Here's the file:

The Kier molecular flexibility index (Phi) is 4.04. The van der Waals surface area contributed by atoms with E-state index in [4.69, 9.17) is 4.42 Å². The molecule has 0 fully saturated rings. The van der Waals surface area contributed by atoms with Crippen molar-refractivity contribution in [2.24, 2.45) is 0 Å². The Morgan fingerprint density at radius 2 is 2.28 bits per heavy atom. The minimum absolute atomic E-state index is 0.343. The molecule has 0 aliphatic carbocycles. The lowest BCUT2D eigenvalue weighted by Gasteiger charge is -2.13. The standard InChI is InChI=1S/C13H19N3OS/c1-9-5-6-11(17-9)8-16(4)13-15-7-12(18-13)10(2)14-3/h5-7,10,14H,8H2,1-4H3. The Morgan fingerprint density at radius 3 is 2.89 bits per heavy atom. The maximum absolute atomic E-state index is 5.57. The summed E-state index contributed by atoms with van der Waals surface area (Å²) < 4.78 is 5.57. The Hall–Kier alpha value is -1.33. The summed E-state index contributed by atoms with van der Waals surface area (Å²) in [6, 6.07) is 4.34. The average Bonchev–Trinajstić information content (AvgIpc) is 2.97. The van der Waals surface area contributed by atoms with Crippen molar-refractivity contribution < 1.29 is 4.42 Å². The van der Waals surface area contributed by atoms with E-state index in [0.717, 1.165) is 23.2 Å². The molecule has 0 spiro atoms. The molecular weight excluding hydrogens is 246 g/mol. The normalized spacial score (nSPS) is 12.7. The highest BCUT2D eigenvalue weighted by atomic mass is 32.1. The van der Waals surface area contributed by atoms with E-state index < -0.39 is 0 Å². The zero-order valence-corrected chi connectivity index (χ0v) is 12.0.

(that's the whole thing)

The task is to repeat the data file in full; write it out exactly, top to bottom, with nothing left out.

The Kier molecular flexibility index (Phi) is 4.04. The van der Waals surface area contributed by atoms with E-state index in [4.69, 9.17) is 4.42 Å². The molecule has 0 fully saturated rings. The van der Waals surface area contributed by atoms with Crippen molar-refractivity contribution in [2.24, 2.45) is 0 Å². The Morgan fingerprint density at radius 2 is 2.28 bits per heavy atom. The minimum absolute atomic E-state index is 0.343. The molecule has 0 aliphatic carbocycles. The lowest BCUT2D eigenvalue weighted by Gasteiger charge is -2.13. The standard InChI is InChI=1S/C13H19N3OS/c1-9-5-6-11(17-9)8-16(4)13-15-7-12(18-13)10(2)14-3/h5-7,10,14H,8H2,1-4H3. The Morgan fingerprint density at radius 3 is 2.89 bits per heavy atom. The maximum absolute atomic E-state index is 5.57. The summed E-state index contributed by atoms with van der Waals surface area (Å²) < 4.78 is 5.57. The Hall–Kier alpha value is -1.33. The summed E-state index contributed by atoms with van der Waals surface area (Å²) in [6, 6.07) is 4.34. The average Bonchev–Trinajstić information content (AvgIpc) is 2.97. The van der Waals surface area contributed by atoms with Crippen molar-refractivity contribution < 1.29 is 4.42 Å². The van der Waals surface area contributed by atoms with E-state index in [0.717, 1.165) is 23.2 Å². The molecule has 0 spiro atoms. The molecular weight excluding hydrogens is 246 g/mol. The normalized spacial score (nSPS) is 12.7. The highest BCUT2D eigenvalue weighted by atomic mass is 32.1. The van der Waals surface area contributed by atoms with E-state index < -0.39 is 0 Å². The zero-order valence-corrected chi connectivity index (χ0v) is 12.0.